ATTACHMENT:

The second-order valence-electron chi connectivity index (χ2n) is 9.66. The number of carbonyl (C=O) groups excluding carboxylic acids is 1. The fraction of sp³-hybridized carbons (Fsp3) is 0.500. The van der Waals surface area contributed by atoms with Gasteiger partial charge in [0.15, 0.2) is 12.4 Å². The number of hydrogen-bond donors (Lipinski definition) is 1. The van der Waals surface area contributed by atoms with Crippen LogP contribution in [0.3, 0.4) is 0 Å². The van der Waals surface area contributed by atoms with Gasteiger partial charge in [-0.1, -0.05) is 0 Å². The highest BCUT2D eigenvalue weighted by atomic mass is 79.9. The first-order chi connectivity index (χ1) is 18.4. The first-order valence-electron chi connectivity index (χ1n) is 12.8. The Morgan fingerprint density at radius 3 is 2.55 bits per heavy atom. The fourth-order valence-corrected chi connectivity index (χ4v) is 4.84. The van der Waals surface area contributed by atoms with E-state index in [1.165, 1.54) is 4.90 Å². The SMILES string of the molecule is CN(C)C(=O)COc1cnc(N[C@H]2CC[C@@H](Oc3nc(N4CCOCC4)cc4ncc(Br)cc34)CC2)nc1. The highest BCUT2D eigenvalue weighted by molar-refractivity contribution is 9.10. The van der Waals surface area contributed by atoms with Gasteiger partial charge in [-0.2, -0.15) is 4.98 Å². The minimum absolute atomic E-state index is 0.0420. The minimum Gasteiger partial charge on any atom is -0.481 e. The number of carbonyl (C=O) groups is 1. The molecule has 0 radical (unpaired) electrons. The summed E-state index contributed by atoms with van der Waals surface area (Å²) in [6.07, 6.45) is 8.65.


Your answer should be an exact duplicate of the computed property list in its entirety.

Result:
The second-order valence-electron chi connectivity index (χ2n) is 9.66. The number of carbonyl (C=O) groups excluding carboxylic acids is 1. The fraction of sp³-hybridized carbons (Fsp3) is 0.500. The van der Waals surface area contributed by atoms with Gasteiger partial charge in [0.15, 0.2) is 12.4 Å². The number of hydrogen-bond donors (Lipinski definition) is 1. The van der Waals surface area contributed by atoms with Crippen LogP contribution in [0.3, 0.4) is 0 Å². The van der Waals surface area contributed by atoms with Gasteiger partial charge in [-0.1, -0.05) is 0 Å². The highest BCUT2D eigenvalue weighted by atomic mass is 79.9. The first-order chi connectivity index (χ1) is 18.4. The first-order valence-electron chi connectivity index (χ1n) is 12.8. The Morgan fingerprint density at radius 3 is 2.55 bits per heavy atom. The fourth-order valence-corrected chi connectivity index (χ4v) is 4.84. The van der Waals surface area contributed by atoms with E-state index in [1.165, 1.54) is 4.90 Å². The SMILES string of the molecule is CN(C)C(=O)COc1cnc(N[C@H]2CC[C@@H](Oc3nc(N4CCOCC4)cc4ncc(Br)cc34)CC2)nc1. The highest BCUT2D eigenvalue weighted by molar-refractivity contribution is 9.10. The van der Waals surface area contributed by atoms with Gasteiger partial charge in [-0.2, -0.15) is 4.98 Å². The minimum absolute atomic E-state index is 0.0420. The minimum Gasteiger partial charge on any atom is -0.481 e. The number of carbonyl (C=O) groups is 1. The molecule has 0 radical (unpaired) electrons. The summed E-state index contributed by atoms with van der Waals surface area (Å²) in [6.07, 6.45) is 8.65.